Collaborative work formed an important part of the work of the CSCC. Ecumenical collaboration began, especially in conjunction with the World Association for Christian Communication. About the same time, the CSCC entered into an ambitious project of book publication in cooperation with the World Association for Christian Communication and Sage Publications. Eventually about twenty-five titles by leading scholars in social dimensions of communication appeared in that series, "Communication and Human Values." These books embodied research on the social and cultural dimensions of communication studies that directly promoted the enhancement of human dignity, human rights, and social justice.
Meanwhile, the Centre's offices and residence, in London's South Hampstead neighborhood, hosted many visiting international scholars and made its library available to others already doing research in the many universities and institutes in the London area.
Father Bamberger, leaving the CSCC to become provincial of the Swiss Province of the Jesuits in 1982, was followed by Rev. Jean Desautels, SJ, a French-Canadian Jesuit with long experience in East Asian religious communication work. Other senior researchers added to the Centre's permanent staff in those early years included James McDonnell, who had been a bibliographer with the British Library, and Rev. Paul Kenney, SJ, of the Jesuits' New England Province. Father Desautels left the Centre in 1984 to become secretary for communication to the Federation of Asian Bishops' Conferences. Father White served as acting director until 1987, when Father Leo Murray, SJ, a Maryland Province Jesuit, became executive director. About that time, too, Father Kenney returned to the United States.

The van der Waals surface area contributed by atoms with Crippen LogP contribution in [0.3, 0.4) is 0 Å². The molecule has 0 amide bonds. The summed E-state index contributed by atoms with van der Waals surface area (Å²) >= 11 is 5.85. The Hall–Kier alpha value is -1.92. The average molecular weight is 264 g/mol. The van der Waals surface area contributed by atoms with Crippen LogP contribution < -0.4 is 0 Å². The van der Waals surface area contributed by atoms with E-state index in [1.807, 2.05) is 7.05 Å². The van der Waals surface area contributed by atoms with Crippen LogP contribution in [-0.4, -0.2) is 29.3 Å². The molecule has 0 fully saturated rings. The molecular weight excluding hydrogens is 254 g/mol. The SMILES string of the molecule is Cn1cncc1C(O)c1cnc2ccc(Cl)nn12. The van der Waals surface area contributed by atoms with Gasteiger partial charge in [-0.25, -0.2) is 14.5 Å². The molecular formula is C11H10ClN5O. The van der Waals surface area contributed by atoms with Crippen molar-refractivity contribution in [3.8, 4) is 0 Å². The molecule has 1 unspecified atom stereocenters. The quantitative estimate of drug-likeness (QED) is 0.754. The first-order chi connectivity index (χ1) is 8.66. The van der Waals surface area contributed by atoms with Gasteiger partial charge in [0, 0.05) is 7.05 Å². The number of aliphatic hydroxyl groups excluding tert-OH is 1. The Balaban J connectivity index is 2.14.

In 1989, Brother William Biernatzki, SJ, an American Jesuit who had been teaching in Korea, replaced Father White as research director and editor of Trends, when Fr. White moved to Rome to head the communication studies program of the Pontifical Gregorian University. Brother Biernatzki had long been involved with the CSCC, having assisted Father Bamberger in founding it during a sabbatical from Korea in 1977. In 1990, Father Kevin Kersten, SJ, took over the directorship of the Centre from Father Murray, and in the same year Rev. Jose Martinez de Toda, SJ, a Spanish Jesuit who had served in Venezuela, joined the staff to handle its many Latin-American activities.